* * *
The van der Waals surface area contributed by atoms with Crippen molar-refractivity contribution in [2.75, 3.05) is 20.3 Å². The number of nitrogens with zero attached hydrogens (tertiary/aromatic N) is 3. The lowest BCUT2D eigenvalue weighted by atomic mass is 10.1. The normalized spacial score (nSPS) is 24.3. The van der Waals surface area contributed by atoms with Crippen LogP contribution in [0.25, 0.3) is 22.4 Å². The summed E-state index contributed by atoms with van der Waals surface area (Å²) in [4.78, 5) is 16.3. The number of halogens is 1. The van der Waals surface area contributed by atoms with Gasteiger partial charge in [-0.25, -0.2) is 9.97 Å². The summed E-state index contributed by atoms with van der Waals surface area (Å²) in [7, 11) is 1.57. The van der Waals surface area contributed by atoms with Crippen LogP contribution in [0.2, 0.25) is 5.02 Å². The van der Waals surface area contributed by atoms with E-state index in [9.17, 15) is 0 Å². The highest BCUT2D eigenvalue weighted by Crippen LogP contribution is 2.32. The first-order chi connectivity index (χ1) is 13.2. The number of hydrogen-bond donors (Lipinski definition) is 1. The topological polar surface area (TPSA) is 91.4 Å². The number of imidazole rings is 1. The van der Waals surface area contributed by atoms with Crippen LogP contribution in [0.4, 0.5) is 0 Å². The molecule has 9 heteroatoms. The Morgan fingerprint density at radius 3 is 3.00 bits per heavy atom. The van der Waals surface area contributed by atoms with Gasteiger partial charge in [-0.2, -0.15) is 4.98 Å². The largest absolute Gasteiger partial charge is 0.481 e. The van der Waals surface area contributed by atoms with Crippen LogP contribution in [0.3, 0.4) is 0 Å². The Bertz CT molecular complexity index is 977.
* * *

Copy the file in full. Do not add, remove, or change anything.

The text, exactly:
The van der Waals surface area contributed by atoms with Crippen molar-refractivity contribution in [2.75, 3.05) is 20.3 Å². The number of nitrogens with zero attached hydrogens (tertiary/aromatic N) is 3. The lowest BCUT2D eigenvalue weighted by atomic mass is 10.1. The normalized spacial score (nSPS) is 24.3. The van der Waals surface area contributed by atoms with Crippen LogP contribution in [0.25, 0.3) is 22.4 Å². The summed E-state index contributed by atoms with van der Waals surface area (Å²) in [4.78, 5) is 16.3. The number of halogens is 1. The van der Waals surface area contributed by atoms with Gasteiger partial charge in [-0.25, -0.2) is 9.97 Å². The summed E-state index contributed by atoms with van der Waals surface area (Å²) in [7, 11) is 1.57. The van der Waals surface area contributed by atoms with Crippen LogP contribution in [0.2, 0.25) is 5.02 Å². The van der Waals surface area contributed by atoms with E-state index in [9.17, 15) is 0 Å². The highest BCUT2D eigenvalue weighted by Crippen LogP contribution is 2.32. The first-order chi connectivity index (χ1) is 13.2. The number of hydrogen-bond donors (Lipinski definition) is 1. The topological polar surface area (TPSA) is 91.4 Å². The number of imidazole rings is 1. The van der Waals surface area contributed by atoms with Crippen LogP contribution in [0.4, 0.5) is 0 Å². The molecule has 9 heteroatoms. The Morgan fingerprint density at radius 3 is 3.00 bits per heavy atom. The van der Waals surface area contributed by atoms with Gasteiger partial charge in [-0.2, -0.15) is 4.98 Å². The largest absolute Gasteiger partial charge is 0.481 e. The van der Waals surface area contributed by atoms with Crippen LogP contribution in [0.3, 0.4) is 0 Å². The Bertz CT molecular complexity index is 977.